I realize it’s a total #firstworldproblem to be complaining about having too many free night certificates. But I just can’t ignore the fact that by the end of the year, Sharon and I will be getting eight free nights from the various hotel credit cards that we have. When we had one, two or even three of these certificates a year, it was easy to burn them on a quick weekend getaway, like when I used one during my visit to New Jersey for my class reunion.
So I’m starting to wonder if I need to pare back my hotel credit cards. I mean, if the only reason I’m keeping a card is for a free night and I can’t use the free night, the card isn’t worth it anymore. Not to mention that if I’m limiting myself to a specific hotel chain to use a free night certificate, I might be missing out on staying at a better location because I don’t want to waste a free night. That’s the reason I don’t care about loyalty – I don’t want to be hooked to a specific brand because of a credit card certificate.
Here’s a list of the cards I have that provide a yearly free night certificate as a benefit:
Sharon and I both have this card, which provides a free night certificate at any IHG hotel redeemable for up to 40,000 points. The annual fee for this card is only $49. This is definitely one card that we’ll both be keeping because even if I use the free night at a roadside hotel, we’ll end up ahead. The problem is that it’s getting harder to find IHG hotels that charge less than 40K points. Fortunately, we were able to use one of these free nights at the Crowne Plaza Changi Airport in Singapore.
This card is part of my collection of discontinued cards that I continue to keep.
Sharon and I also both have an IHG Rewards Premier Mastercard by Chase which replaced the Select. It also offers a free night certificate but comes with an $89 annual fee. The big difference with the free nights is that you are able to add points to the free night from the Premier card to use at any hotel. This means that you’re buying 40,000 points for $89, which is a great deal.
The World of Hyatt card gives you a free night certificate good at any category 1-4 Hyatt every year at your card anniversary when you pay your $95 annual fee. You can earn an additional free night by spending $15,000 on the card between card anniversary dates.
I’ve redeemed Hyatt free night certificates for over $400, so it’s a no-brainer to keep this card for $95/year.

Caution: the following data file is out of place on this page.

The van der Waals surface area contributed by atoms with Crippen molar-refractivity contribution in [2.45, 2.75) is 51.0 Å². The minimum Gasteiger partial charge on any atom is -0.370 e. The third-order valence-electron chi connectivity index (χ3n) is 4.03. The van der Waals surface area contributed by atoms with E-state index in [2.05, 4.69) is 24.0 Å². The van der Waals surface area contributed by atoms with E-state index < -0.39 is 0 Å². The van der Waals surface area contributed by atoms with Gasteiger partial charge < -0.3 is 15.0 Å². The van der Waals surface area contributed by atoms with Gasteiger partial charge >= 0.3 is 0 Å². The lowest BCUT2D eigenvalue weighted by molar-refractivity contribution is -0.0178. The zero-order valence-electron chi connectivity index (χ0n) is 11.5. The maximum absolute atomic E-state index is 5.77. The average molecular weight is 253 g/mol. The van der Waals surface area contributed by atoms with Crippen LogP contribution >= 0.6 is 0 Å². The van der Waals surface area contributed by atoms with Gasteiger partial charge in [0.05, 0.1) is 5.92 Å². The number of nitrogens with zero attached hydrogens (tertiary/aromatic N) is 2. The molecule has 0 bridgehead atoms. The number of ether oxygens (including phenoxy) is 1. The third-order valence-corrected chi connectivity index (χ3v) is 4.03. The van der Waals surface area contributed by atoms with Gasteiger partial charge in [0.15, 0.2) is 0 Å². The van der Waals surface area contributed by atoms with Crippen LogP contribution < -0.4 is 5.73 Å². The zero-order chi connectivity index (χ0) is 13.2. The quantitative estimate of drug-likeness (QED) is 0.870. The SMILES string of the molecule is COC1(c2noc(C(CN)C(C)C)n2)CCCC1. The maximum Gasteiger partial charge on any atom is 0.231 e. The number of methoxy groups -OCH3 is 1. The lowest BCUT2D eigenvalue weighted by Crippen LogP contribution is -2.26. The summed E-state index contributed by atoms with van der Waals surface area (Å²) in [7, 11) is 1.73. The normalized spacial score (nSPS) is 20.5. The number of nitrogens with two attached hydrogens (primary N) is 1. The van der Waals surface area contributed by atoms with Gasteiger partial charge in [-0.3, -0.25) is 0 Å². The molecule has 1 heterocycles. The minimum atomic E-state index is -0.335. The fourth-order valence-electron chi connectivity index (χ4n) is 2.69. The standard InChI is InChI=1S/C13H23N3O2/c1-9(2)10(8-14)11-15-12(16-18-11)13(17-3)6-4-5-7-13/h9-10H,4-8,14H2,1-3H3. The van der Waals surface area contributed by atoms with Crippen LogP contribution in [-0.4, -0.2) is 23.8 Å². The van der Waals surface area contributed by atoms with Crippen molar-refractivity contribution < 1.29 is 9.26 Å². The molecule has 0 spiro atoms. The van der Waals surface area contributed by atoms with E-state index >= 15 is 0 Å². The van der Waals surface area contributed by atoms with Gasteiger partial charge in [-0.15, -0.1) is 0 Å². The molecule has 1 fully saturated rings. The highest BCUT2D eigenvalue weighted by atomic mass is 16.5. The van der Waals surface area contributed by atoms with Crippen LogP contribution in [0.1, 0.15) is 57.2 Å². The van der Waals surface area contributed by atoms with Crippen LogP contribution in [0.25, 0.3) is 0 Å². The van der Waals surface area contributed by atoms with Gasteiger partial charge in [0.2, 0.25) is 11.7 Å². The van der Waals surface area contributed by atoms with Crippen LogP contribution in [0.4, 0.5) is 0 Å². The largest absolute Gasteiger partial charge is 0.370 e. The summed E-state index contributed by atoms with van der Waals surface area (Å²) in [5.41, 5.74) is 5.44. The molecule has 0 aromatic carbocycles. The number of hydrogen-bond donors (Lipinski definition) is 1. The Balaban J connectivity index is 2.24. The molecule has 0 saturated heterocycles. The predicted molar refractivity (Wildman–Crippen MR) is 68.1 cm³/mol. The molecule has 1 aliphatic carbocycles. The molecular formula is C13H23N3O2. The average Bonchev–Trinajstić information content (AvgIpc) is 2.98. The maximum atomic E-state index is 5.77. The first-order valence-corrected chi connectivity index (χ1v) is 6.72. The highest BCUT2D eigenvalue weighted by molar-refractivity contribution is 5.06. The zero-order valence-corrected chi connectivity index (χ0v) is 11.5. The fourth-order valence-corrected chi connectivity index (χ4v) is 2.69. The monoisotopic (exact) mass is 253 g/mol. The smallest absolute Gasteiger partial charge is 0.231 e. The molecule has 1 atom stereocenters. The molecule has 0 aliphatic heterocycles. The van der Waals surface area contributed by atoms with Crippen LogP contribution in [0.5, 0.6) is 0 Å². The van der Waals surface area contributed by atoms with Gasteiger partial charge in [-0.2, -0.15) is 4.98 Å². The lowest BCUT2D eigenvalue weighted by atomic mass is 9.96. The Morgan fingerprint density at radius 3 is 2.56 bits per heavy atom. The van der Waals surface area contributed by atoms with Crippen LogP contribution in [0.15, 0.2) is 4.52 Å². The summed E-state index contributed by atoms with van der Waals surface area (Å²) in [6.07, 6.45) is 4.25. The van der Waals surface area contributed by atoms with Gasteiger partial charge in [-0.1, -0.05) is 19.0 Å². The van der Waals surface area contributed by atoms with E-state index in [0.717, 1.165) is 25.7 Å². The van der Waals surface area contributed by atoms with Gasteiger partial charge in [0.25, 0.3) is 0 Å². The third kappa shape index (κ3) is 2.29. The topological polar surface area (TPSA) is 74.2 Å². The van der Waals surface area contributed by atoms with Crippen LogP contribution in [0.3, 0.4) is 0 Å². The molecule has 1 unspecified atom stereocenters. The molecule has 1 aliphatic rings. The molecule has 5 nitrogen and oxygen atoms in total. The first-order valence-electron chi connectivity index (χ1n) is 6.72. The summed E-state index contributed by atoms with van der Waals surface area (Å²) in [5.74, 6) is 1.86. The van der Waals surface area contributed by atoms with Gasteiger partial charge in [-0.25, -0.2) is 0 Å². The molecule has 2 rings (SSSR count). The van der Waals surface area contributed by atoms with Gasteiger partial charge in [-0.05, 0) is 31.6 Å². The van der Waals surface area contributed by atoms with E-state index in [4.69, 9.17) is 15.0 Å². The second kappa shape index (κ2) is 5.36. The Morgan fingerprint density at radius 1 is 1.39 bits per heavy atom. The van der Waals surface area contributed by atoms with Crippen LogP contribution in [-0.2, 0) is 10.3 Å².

Various Marriott credit cards offer free nights at different point levels. Each card allows Marriott Bonvoy members to add up to 15,000 points to make a free night reservation.
Cards Offering A Free Night Up To 35,000 Points
We have two cards that provide a free night at a hotel, redeemable for up to 35,000 points.
- Marriott Bonvoy American Express card – $95 Annual Fee
- Marriott Bonvoy Business from Chase – $99 Annual Fee
Both the Bonvoy AMEX card and the Bonvoy Business Chase card are no longer available to new applicants.
A card offering A Free Night of Up To 85,000 Points
The Ritz-Carlton Card provides a free night worth up to 85,000 Marriott Bonvoy points every year. That free night doesn’t come cheap as the card has a $450 annual fee. However, the card also provides a $300 annual travel credit which takes some of the sting of the annual fee.
By the end of the year, I’ll have paid $1015 out of pocket in annual fees. For that, I’ll receive eight free night certificates across three hotel chains. In 2022, we stayed in hotels for 30 nights. If that is the same for 2023, I’d have to use these free nights for 26% of our stays. Is planning for that a possibility? Of course, it is. Is that something I want to do? Not really.
I’m prepaying for 8 nights of hotels but limiting myself to specific hotel chains and lower-category hotels while being at the mercy of award availability. While there are cards, like the IHG Select, where the annual fee is small compared to the value you get from the free night, other cards, like the Hyatt and Marriott offerings, charge $100 annual fees for a capped free night. I’ll be looking closely at how I’m using these certificates and whether it’s worth it for our travel style to keep them all.
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